Every year the American Library Association publishes a list of the most challenged books in the country to keep the public informed of encroaching censorship. The ALA defines a challenge as “a formal, written complaint, filed with a library or school requesting that materials be removed because of content or appropriateness.” The number of challenges reflects only incidents reported. The group estimates that for every reported challenge, four or five remain unreported. This year’s list is topped by the The Adventures of Captain Underpants series, which also held that slot in 2012. The humorous and cartoony book about two 4th grade boys and their imaginary-turned-real superhero Captain Underpants was cited for: offensive language, unsuited for age group, and violence. Fifty Shades of Grey also made the list, as did The Hunger Games. Check out the complete list.

Alice Munro’s short story, “Hateship, Friendship, Courtship, Loveship, Marriage” tells the tale of a married couple and the little girl who brought them together. Except it’s not a love story. The narrative is carried by what the reader doesn’t see, in the negative space between plot points that in any other story would be the main show. If that sounds incredibly confusing, imagine making it into a movie. The newly released film Hateship Loveship stars Kristen Wiig and Guy Pearce. Linda Holmes explores Monroe’s use of the negative space and how that technique translates to the movie and check out the interview with Kristen Wiig. [NPR]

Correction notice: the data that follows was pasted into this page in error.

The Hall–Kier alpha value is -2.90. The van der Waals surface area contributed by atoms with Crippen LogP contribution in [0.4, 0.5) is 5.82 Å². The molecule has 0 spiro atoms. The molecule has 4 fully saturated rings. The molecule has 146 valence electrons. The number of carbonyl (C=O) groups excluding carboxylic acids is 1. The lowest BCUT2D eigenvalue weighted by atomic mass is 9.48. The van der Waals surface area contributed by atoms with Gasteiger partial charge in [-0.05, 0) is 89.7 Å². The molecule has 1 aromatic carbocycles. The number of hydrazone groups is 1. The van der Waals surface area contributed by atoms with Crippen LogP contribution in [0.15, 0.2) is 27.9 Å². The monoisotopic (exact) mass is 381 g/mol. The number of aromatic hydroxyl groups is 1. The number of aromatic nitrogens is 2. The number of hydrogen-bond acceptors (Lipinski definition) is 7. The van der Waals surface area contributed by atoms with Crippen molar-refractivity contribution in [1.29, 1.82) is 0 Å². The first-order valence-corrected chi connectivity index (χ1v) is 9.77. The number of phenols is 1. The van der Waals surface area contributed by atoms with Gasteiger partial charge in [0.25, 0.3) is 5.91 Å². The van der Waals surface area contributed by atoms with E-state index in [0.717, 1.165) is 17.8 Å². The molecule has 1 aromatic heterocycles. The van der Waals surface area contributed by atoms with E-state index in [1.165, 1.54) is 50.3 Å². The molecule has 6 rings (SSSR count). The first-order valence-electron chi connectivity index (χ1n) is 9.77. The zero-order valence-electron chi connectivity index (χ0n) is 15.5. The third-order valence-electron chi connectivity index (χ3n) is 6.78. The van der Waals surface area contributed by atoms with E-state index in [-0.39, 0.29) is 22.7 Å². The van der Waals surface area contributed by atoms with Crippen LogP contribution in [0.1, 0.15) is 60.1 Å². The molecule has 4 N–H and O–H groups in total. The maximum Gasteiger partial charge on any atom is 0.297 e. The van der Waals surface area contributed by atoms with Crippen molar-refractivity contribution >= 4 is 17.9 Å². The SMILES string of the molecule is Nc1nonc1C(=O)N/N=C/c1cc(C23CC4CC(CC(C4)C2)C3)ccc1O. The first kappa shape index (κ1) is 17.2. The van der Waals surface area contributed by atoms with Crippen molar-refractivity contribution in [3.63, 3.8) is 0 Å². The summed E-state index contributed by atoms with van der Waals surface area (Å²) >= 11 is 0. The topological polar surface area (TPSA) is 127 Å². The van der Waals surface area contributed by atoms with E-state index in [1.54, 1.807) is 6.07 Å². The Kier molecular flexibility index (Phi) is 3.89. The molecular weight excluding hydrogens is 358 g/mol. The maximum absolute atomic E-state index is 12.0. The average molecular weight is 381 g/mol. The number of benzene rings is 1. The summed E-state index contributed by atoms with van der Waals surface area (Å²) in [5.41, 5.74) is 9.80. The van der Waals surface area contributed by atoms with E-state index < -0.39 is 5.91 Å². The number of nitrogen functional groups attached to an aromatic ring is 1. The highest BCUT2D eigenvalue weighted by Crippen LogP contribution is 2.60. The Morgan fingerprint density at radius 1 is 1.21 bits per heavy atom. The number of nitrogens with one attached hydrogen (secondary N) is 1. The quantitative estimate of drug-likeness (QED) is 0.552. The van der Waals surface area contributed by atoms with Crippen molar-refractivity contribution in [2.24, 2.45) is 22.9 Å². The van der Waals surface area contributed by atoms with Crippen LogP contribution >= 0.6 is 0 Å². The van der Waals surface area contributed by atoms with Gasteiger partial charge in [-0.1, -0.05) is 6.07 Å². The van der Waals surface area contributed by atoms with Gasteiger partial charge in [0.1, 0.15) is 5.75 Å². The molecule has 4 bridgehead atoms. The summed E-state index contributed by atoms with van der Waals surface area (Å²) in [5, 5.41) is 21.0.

With the doomsday warnings everyone hears trumpeting the apocalypse of print, it’s a wonder that any bookstores are still open. But there are quite a few still thriving in New York City. So how do they do it? That’s the question New York Mag set out to answer. They looked at six locations around the city and came up with a list of six tips for staying in the bookseller business. Surprisingly none of the tips involved hiring surly hipsters or pensive beatniks. [NYMag]

Ian McEwan has revealed the plot of his new novel The Children Act. The title refers to the 1989 Children’s Act, “which enshrines the child’s welfare as the ‘paramount consideration’ in any court ruling,” according to the Guardian. The story will center on a High Court judge who is presiding over the trial of two parents who are refusing treatment for their sick son because of their religious beliefs. McEwan has long been vocal about his distaste for organized religion. “I’m not against religion in the sense that I feel I can’t tolerate it,” he said, “but I think written into the rubric of religion is the certainty of its own truth. And since there are 6,000 religions currently on the face of the Earth, they can’t all be right. And only the secular spirit can guarantee those freedoms, and it’s the secular spirit that they contest.” [Guardian]

The Guardian’s poem of the week is John Donne’s The Anniversary. Carol Rumens gives a wonderful in-depth analysis of the poem from a man who had a beautiful sense of cadence, but an even more beautiful sense of humor. [Guardian]